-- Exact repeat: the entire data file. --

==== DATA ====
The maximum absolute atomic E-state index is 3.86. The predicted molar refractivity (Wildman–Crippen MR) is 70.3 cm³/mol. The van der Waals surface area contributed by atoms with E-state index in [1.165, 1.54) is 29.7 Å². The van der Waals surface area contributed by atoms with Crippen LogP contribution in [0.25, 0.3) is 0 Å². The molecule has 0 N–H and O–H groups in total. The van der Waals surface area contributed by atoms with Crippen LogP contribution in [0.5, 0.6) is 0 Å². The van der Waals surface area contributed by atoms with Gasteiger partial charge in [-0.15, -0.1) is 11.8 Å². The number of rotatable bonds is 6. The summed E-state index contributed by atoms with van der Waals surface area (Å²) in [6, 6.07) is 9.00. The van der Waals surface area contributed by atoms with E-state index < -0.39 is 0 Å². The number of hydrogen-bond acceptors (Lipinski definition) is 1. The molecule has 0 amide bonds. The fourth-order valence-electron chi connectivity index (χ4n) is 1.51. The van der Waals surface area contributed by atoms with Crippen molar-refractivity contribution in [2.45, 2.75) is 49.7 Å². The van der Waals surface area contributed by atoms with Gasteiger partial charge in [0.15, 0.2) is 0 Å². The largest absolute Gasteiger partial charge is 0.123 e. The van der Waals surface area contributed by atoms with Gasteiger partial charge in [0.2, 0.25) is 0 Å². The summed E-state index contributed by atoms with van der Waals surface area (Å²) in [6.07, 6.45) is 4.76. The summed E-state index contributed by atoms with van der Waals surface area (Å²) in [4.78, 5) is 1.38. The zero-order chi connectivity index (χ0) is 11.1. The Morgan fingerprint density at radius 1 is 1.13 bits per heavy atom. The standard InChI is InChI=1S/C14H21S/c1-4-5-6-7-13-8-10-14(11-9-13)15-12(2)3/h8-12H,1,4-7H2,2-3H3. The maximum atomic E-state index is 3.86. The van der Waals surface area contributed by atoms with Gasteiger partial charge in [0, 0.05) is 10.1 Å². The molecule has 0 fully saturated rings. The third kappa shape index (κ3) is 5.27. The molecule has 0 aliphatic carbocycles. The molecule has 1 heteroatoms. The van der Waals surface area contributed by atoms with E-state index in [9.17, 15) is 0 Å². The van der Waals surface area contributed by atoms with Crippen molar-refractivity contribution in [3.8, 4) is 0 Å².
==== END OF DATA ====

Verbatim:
The maximum absolute atomic E-state index is 3.86. The predicted molar refractivity (Wildman–Crippen MR) is 70.3 cm³/mol. The van der Waals surface area contributed by atoms with E-state index in [1.165, 1.54) is 29.7 Å². The van der Waals surface area contributed by atoms with Crippen LogP contribution in [0.25, 0.3) is 0 Å². The molecule has 0 N–H and O–H groups in total. The van der Waals surface area contributed by atoms with Crippen LogP contribution in [0.5, 0.6) is 0 Å². The van der Waals surface area contributed by atoms with Gasteiger partial charge in [-0.15, -0.1) is 11.8 Å². The number of rotatable bonds is 6. The summed E-state index contributed by atoms with van der Waals surface area (Å²) in [6, 6.07) is 9.00. The van der Waals surface area contributed by atoms with E-state index < -0.39 is 0 Å². The number of hydrogen-bond acceptors (Lipinski definition) is 1. The molecule has 0 amide bonds. The fourth-order valence-electron chi connectivity index (χ4n) is 1.51. The van der Waals surface area contributed by atoms with Crippen molar-refractivity contribution in [2.45, 2.75) is 49.7 Å². The van der Waals surface area contributed by atoms with Gasteiger partial charge in [0.15, 0.2) is 0 Å². The largest absolute Gasteiger partial charge is 0.123 e. The van der Waals surface area contributed by atoms with Gasteiger partial charge in [0.2, 0.25) is 0 Å². The summed E-state index contributed by atoms with van der Waals surface area (Å²) in [6.07, 6.45) is 4.76. The summed E-state index contributed by atoms with van der Waals surface area (Å²) in [4.78, 5) is 1.38. The zero-order chi connectivity index (χ0) is 11.1. The Morgan fingerprint density at radius 1 is 1.13 bits per heavy atom. The standard InChI is InChI=1S/C14H21S/c1-4-5-6-7-13-8-10-14(11-9-13)15-12(2)3/h8-12H,1,4-7H2,2-3H3. The maximum atomic E-state index is 3.86. The van der Waals surface area contributed by atoms with Gasteiger partial charge in [0, 0.05) is 10.1 Å². The molecule has 0 fully saturated rings. The third kappa shape index (κ3) is 5.27. The molecule has 0 aliphatic carbocycles. The molecule has 1 heteroatoms. The van der Waals surface area contributed by atoms with E-state index in [9.17, 15) is 0 Å². The van der Waals surface area contributed by atoms with Crippen molar-refractivity contribution in [3.8, 4) is 0 Å².